• In the third and final series of House of Cards, Prime Minister Francis Urquhart becomes increasingly obsessed with making his mark on history. Initially, he wants nothing more than to beat Margaret Thatcher's record for days in office; then he sets out to reunify Cyprus — both for the publicity and in the hopes of winning offshore oil rights for Britain. It's at this point that Urqhart finally begins losing control over his government, however, and his efforts to maintain his grip only end up making things worse. The situation comes to a head when he deliberately triggers a disaster in Cyprus to arrange some Engineered Heroics — resulting in the deaths of several children and totaling his career in the process. Worse still, the crimes he committed to get this far are due to be exposed. In the end, Urquhart's wife takes steps to secure his legacy by having him assassinated, guaranteeing his reputation as a martyr, intimidating his blackmailers into silence... and allowing Urquhart to beat Thatcher's record by exactly one day.
  • Law & Order: Criminal Intent: Spencer Durning, the Villain of the Week in "Cold Comfort", is a humanitarian who intends to leave his mark on the world. Not only does he want his son to have a bright political future, but Spencer himself even intends to be cryogenically frozen, effectively making himself "immortal". However, Spencer's desperation to cure his son's early-onset Alzheimer's takes him to the point of murder and blackmail in order to acquire the corpse of a man who had somehow managed to beat Alzheimer's by a fluke. In the episode's climax, Goren gives one of his trademark tirades, tearing into Spencer for his obsession with wanting to be remembered over his love for his own son, and that, for all his humanitarian work, he doesn't actually care about people.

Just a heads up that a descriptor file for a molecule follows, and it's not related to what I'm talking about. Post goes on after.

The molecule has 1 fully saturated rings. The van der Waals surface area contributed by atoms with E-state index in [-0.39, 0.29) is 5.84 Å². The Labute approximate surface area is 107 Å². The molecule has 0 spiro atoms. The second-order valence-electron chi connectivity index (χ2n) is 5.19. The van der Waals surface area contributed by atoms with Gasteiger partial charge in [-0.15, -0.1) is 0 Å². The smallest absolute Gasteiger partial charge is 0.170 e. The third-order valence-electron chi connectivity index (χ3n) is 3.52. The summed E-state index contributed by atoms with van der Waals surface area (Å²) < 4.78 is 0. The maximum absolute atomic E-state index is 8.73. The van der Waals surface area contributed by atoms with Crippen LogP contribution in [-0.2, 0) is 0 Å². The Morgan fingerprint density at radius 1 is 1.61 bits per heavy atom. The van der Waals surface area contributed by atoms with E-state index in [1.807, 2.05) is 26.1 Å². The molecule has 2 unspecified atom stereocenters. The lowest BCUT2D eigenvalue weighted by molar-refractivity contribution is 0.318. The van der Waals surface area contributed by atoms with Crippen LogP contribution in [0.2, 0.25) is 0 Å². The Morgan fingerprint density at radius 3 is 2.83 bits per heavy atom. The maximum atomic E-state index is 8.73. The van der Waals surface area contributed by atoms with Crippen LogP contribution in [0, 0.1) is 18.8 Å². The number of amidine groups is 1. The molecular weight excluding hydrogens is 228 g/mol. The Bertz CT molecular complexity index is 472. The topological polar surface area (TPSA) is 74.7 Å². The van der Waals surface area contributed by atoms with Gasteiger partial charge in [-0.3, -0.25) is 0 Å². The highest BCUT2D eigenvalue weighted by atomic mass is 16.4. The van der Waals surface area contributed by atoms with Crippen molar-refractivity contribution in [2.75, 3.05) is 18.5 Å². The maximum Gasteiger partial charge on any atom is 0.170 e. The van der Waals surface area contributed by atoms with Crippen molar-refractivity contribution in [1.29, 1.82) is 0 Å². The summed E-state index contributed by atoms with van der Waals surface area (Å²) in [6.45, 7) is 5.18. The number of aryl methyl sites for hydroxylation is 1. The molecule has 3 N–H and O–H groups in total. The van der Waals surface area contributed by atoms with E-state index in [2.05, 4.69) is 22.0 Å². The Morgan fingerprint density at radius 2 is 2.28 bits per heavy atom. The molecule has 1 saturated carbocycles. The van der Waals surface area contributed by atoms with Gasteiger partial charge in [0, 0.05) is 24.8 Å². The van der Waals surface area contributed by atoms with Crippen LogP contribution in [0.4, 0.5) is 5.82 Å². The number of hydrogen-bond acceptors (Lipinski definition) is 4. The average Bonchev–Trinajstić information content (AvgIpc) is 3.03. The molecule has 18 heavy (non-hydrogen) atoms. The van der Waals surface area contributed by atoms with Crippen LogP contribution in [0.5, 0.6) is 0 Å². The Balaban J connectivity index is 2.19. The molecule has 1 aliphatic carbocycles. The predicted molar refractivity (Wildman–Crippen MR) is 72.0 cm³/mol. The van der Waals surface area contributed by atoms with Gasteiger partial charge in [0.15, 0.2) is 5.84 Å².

• Leverage: An actually honest politician in "Gimme A K-Street Job", Congressman J.J. LeGrange can't be bought with favors, money, or offers of power. Creating a scholarship in his name to leave a legacy is what finally sways his vote.
  • Star Trek:
    • In the Star Trek: The Next Generation episode "The First Duty", cadet Nicholas Locarno is the captain of famed flight team Nova Squadron. He's about to graduate and become an ordinary ensign, so he decides to do something that will ensure his immortality on campus. He convinces the rest of the Squadron into performing a dangerous but spectacular flying maneuver that was banned for killing five cadets; unfortunately, he fails, and one of his teammates is killed... so now his legacy is being the guy who led his teammate to his death.
    • When introduced in the Star Trek: Deep Space Nine episode "Dr Bashir, I Presume," Julian Bashir's estranged father Richard sees his work in landscape architecture as something that will endure after his death — though he believes that Julian is his real legacy. Beyond this, Richard is a bit of an underachiever who inflates his own importance while never really committing to anything and living vicariously through Julian's achievements. In turn, he never takes responsibility for the fact that he ended up ruining his son's life by having Julian undergo highly-illegal genetic augmentation to correct a learning disability, forcing Julian to spend the rest of his life in secrecy for something he had no say in. However, the episode concludes with Richard finally taking responsibility for his actions by handing himself over to the authorities in order to save Julian's career, surrendering his "legacy" and opting to build something of his own in the prison gardens.
  • Succession: Zig-zagged. Logan constantly says that he wants his legacy to outlive him, though Ewan also niggles him with the real consequences of the Roy legacy (e.g. climate change, political populism, etc). In theory, Logan wants one of his four kids to take over his company... but due to a combination of Logan's narcissism, inner problems at Waystar Royco, and his awareness of his kids' flaws, it becomes increasingly clear that Logan doesn't really want any of his children to take over and resents them for even believing they're capable of it.